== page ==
alexa The endothelium: an interface between autoimmunity and atherosclerosis in systemic lupus erythematosus?
Immunology

Immunology

Rheumatology: Current Research

Author(s): Narshi CB, Giles IP, Rahman A

Abstract Share this page

Abstract Patients with systemic lupus erythematosus (SLE) have an increased risk of developing cardiovascular disease (CVD). Traditional risk factors fail to fully explain all of this increased risk. As atherosclerosis is recognized as a chronic inflammatory disease, it has been advocated that persistent inflammatory activity in patients with SLE is the principal mechanism that promotes accelerated atherogenesis. Autoantibodies in SLE might contribute to the pathogenesis of atherosclerosis by causing injury to the endothelium and altering the metabolism of lipoproteins involved in atherogenesis. Circulating immune complexes and anti-endothelial cell antibodies can induce expression of a proinflammatory and proadhesive endothelial cell phenotype. Similarly, antiphospholipid antibodies (aPL) may directly activate the endothelium or, via cross-reactivity with other antigens, interfere with lipoprotein metabolism. Antibodies to oxidized low-density lipoprotein (anti-oxLDL) rise with anti-double-stranded DNA antibody titres, complement activation and disease activity scores in patients with SLE. Both clinical and in vitro studies, however, have yielded conflicting results regarding the role of anti-oxLDL and aPL antibodies in CVD. Elevated levels of antibodies to high-density lipoprotein (HDL) and apolipoprotein A1 (the principal protein fraction of HDL) are found in patients with coronary ischaemia. Titres of these antibodies are significantly higher in SLE patients with persistent inflammatory disease and correlate inversely with activity of paraoxonase, a key enzyme that gives HDL its anti-oxidant properties. This review summarizes the evidence that autoantibodies in SLE might contribute to the pathogenesis of atherosclerosis by causing injury to the endothelium and altering the metabolism of lipoproteins involved in atherogenesis. This article was published in Lupus and referenced in Rheumatology: Current Research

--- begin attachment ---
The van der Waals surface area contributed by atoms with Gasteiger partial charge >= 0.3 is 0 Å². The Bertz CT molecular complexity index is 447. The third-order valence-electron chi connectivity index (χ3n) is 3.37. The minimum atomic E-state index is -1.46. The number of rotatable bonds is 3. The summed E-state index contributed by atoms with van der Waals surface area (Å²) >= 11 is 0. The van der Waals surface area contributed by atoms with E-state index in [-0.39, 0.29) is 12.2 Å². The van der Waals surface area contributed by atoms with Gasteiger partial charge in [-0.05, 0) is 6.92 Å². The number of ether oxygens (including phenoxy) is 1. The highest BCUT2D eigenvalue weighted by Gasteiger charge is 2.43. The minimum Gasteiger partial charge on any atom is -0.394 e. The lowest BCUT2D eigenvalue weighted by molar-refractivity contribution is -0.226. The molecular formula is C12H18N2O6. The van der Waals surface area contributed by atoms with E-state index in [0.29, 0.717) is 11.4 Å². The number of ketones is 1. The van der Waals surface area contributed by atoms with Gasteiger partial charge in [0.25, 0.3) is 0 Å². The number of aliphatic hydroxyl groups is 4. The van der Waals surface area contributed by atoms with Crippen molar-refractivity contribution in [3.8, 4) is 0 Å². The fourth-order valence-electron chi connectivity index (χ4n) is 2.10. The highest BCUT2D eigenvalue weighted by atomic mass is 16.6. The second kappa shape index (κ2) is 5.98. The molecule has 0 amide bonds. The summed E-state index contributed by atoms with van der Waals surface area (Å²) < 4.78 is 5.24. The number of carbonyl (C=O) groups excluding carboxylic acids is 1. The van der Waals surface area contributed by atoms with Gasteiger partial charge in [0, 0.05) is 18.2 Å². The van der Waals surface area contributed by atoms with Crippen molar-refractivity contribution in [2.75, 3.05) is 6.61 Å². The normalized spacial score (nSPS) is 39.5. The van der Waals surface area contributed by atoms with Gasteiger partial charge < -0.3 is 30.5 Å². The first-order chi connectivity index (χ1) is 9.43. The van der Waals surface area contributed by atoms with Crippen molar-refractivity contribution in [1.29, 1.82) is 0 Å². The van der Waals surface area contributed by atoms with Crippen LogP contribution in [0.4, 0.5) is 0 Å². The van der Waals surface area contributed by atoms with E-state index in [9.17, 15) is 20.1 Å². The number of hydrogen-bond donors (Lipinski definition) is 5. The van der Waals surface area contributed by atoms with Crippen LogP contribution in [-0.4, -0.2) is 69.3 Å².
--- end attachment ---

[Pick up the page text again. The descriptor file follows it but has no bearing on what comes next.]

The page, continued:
Relevant Expert PPTs

Relevant Speaker PPTs

Relevant Topics

Peer Reviewed Journals
 
Make the best use of Scientific Research and information from our 700 + peer reviewed, Open Access Journals
International Conferences 2017-18
 
Meet Inspiring Speakers and Experts at our 3000+ Global Annual Meetings

Contact Us

Agri & Aquaculture Journals

Dr. Krish

[email protected]

1-702-714-7001Extn: 9040

Biochemistry Journals

Datta A

[email protected]

1-702-714-7001Extn: 9037

Business & Management Journals

Ronald

[email protected]

1-702-714-7001Extn: 9042

Chemistry Journals

Gabriel Shaw

[email protected]

1-702-714-7001Extn: 9040

Clinical Journals

Datta A

[email protected]

1-702-714-7001Extn: 9037

Engineering Journals

James Franklin

[email protected]

1-702-714-7001Extn: 9042

Food & Nutrition Journals

Katie Wilson

[email protected]

1-702-714-7001Extn: 9042

General Science

Andrea Jason

[email protected]

1-702-714-7001Extn: 9043

Genetics & Molecular Biology Journals

Anna Melissa

[email protected]

1-702-714-7001Extn: 9006

Immunology & Microbiology Journals

David Gorantl

[email protected]

1-702-714-7001Extn: 9014

Materials Science Journals

Rachle Green

[email protected]

1-702-714-7001Extn: 9039

Nursing & Health Care Journals

Stephanie Skinner

[email protected]

1-702-714-7001Extn: 9039

Medical Journals

Nimmi Anna

[email protected]

1-702-714-7001Extn: 9038

Neuroscience & Psychology Journals

Nathan T

[email protected]

1-702-714-7001Extn: 9041

Pharmaceutical Sciences Journals

Ann Jose

[email protected]

1-702-714-7001Extn: 9007

Social & Political Science Journals

Steve Harry

[email protected]

1-702-714-7001Extn: 9042

 
© 2008- 2017 OMICS International - Open Access Publisher. Best viewed in Mozilla Firefox | Google Chrome | Above IE 7.0 version
adwords